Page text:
If the child is safe


 

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Hi everyone,

I was gone taking care of my best friend who had surgery and my sister forgot to let you know. I apologize. I am back and full of energy. So we are off once again.

 

 

 

 

If the Child Is Safe

Marian Wright Edelman

 

 

We pray for children

who sneak popsicles before supper

who erases holes in math workbooks,

who can never find their shoes

And we pray for those

who stare at photographers from behind barbed wire,

who can’t bound down the street in a new pair of sneakers,

who never “counted potatoes,”

who are born in places we wouldn’t be caught dead,

who never go to the circus,

who live in an X-rated world.

We pray for children

who bring us sticky kisses and fists full of dandelions,

who hug us in a hurry and forget their lunch money.

And we pray for those

who never get dessert,

who have not a safe blanket to drag behind them,

who watch their parents watch them die,

who can’t find any bread to steal,

who don’t have any rooms to clean up,

whose pictures aren’t on anybody’s dresser,

whose monsters are real

We pray for children

who spend all their allowance before Tuesday,

who throw tantrums in the grocery store and pick at their food,

who like ghost stories,

who shove dirty clothes under the bed, and never rinse out the tub,

who get visits from the tooth fairy,

who don’t like to be kissed in front of the carpool,

whose tears we sometimes laugh at and whose smiles can make us cry.

And we pray for those

whose nightmares come in the daytime,

who will eat anything,

who have never seen a dentist,

who aren’t spoiled by anybody,

who go to bed hungry and cry themselves to sleep,

who live and move, but have no being.

We pray for children who want to be carried

and for those who must,

for those we never give up on and for those

who don’t get a second chance.

For those we smother…and for those who would grab the hand of anybody kind enough to offer it.

 

 

Mosaic of children from around the world, including, Kayapo, Indian, Native American, Inuit, Balinese, Polynesian, Yanomamo, Cuban, Tsaatan, Moroccan, Mongolian, Karo, Malagasy, and Pakistani.

Mosaic of children from around the world, including, Kayapo, Indian, Native American, Inuit, Balinese, Polynesian, Yanomamo, Cuban, Tsaatan, Moroccan, Mongolian, Karo, Malagasy, and Pakistani.

 

 

 

 

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   Some children are homeless, hungry, scared, bored, sick, with no one to take care of them

 

 

 

A youth embraces his sibling as refugees and migrants reach the shores of the Greek island of Lesbos after crossing the Aegean Sea from Turkey on November 12, 2015. EU leaders attending a summit with their African counterparts approved a 1.8-billion-euro trust fund for Africa aimed at tackling the root causes of mass migration to Europe. AFP PHOTO / BULENT KILIC (Photo credit should read BULENT KILIC/AFP/Getty Images)

A youth embraces his sibling as refugees and migrants reach the shores of the Greek island of Lesbos after crossing the Aegean Sea from Turkey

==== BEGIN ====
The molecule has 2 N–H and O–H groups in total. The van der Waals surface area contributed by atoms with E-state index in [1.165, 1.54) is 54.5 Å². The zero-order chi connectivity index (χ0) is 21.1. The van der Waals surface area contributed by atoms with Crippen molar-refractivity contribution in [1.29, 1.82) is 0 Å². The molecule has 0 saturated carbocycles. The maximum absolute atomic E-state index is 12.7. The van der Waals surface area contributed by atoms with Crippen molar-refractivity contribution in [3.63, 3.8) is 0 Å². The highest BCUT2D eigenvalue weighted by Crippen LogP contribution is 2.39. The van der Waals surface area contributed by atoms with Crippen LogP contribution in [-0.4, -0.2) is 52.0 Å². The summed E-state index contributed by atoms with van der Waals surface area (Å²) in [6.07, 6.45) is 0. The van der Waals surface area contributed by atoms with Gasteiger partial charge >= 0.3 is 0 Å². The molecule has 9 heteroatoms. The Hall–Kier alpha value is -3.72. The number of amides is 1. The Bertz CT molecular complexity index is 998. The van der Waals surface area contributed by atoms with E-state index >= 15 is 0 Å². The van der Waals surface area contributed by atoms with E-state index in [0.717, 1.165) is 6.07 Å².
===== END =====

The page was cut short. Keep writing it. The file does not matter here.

Every 3 Minutes – Every 5 Minutes


With No Immediate Cause

by Ntozake Shange

 

every 3 minutes a woman is beaten

every five minutes a

woman is raped/every ten minutes

a lil girl is molested

yet i rode the subway today

i sat next to an old man who

may have beaten his old wife

3 minutes ago or 3 days ago/30 years ago

he might have sodomized his

daughter  but i sat there

cuz the young man on the train

might beat some young women

later in the day or tomorrow

i might not shut my door fast

enuf/push hard enuf

every 3 minutes it happens

some woman’s innocence

rushes to her checks/pours from her mouth

like the betsy wetsy dolls have been torn

apart/their mouths

menses red & split/every

three minutes a shoulder

is jammed through plaster and the oven door/

chairs push through the rib cage/hot water or

boiling sperm decorate her body

i rode the subway today

& bought a paper from a

man who might

have held his old lady onto

a hot pressing iron/i dont know

maybe he catches lil girls in the

park & rips open their behinds

with steel rods/i can’t decide

what he might have done i only

know every 3 minutes

every 5 minutes every 10 minutes/so

i bought the paper

looking for the announcement

the discovery/of that dismembered

woman’s body/the

victims have not all been

identified/today they are

naked and dead/refuse to

testify/one girl out of 10’s not

coherent/i took the coffee

& spit it up/i found an

announcement/not the woman’s

bloated body in the river/floating

not the child bleeding in the

59th street corridor/not the baby

broken on the floor/

“there is some concern

that alleged battered women

might start to murder their

husbands and lovers with no

immediate cause”

I spit up i vomit i am screaming

we all have immediate cause

every 3 minutes

every 5 minutes

every 10 minutes

every day

women’s bodies are found

in alleys & bedrooms/at the top of the stairs

before i ride the subway/buy a paper/drink

coffee/i must know/

have you hurt a woman today

did you beat a woman today

throw a child across a room

are the lil girl’s panties

in yr pocket

did you hurt a woman today

 

i have to ask these obscene questions

the authorities require me to

establish

immediate cause

 

every three minutes

every five minutes

every ten minutes

every day.

 

 

Born Paulette Williams in Trenton, New Jersey, Ntozake Shange took her pseudonym as an expression of her anger at the dilemma of being a black woman. In Zulu the name means “she who comes with her own things.” / “she who walks like a lion.” She was educated at Barnard College and the University of Southern California.

 

 

 

Black and White photo of Pacific coast.

Pacific Ocean